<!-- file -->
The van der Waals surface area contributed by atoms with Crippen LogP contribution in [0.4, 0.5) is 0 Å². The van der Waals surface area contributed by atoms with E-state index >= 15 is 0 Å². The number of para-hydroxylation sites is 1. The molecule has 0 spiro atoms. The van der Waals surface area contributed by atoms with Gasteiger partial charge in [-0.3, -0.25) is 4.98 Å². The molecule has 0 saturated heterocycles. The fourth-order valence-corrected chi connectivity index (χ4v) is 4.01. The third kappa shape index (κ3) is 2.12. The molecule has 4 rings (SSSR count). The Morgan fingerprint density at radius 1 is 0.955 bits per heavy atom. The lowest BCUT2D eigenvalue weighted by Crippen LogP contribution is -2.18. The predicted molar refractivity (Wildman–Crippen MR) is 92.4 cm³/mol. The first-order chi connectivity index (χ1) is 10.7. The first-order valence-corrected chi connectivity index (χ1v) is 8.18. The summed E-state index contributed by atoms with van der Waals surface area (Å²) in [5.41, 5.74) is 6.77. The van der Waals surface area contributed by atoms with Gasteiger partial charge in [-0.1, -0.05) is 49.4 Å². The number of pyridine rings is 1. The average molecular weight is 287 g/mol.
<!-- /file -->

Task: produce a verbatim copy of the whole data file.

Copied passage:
The van der Waals surface area contributed by atoms with Crippen LogP contribution in [0.4, 0.5) is 0 Å². The van der Waals surface area contributed by atoms with E-state index >= 15 is 0 Å². The number of para-hydroxylation sites is 1. The molecule has 0 spiro atoms. The van der Waals surface area contributed by atoms with Gasteiger partial charge in [-0.3, -0.25) is 4.98 Å². The molecule has 0 saturated heterocycles. The fourth-order valence-corrected chi connectivity index (χ4v) is 4.01. The third kappa shape index (κ3) is 2.12. The molecule has 4 rings (SSSR count). The Morgan fingerprint density at radius 1 is 0.955 bits per heavy atom. The lowest BCUT2D eigenvalue weighted by Crippen LogP contribution is -2.18. The predicted molar refractivity (Wildman–Crippen MR) is 92.4 cm³/mol. The first-order chi connectivity index (χ1) is 10.7. The first-order valence-corrected chi connectivity index (χ1v) is 8.18. The summed E-state index contributed by atoms with van der Waals surface area (Å²) in [5.41, 5.74) is 6.77. The van der Waals surface area contributed by atoms with Gasteiger partial charge in [-0.1, -0.05) is 49.4 Å². The number of pyridine rings is 1. The average molecular weight is 287 g/mol.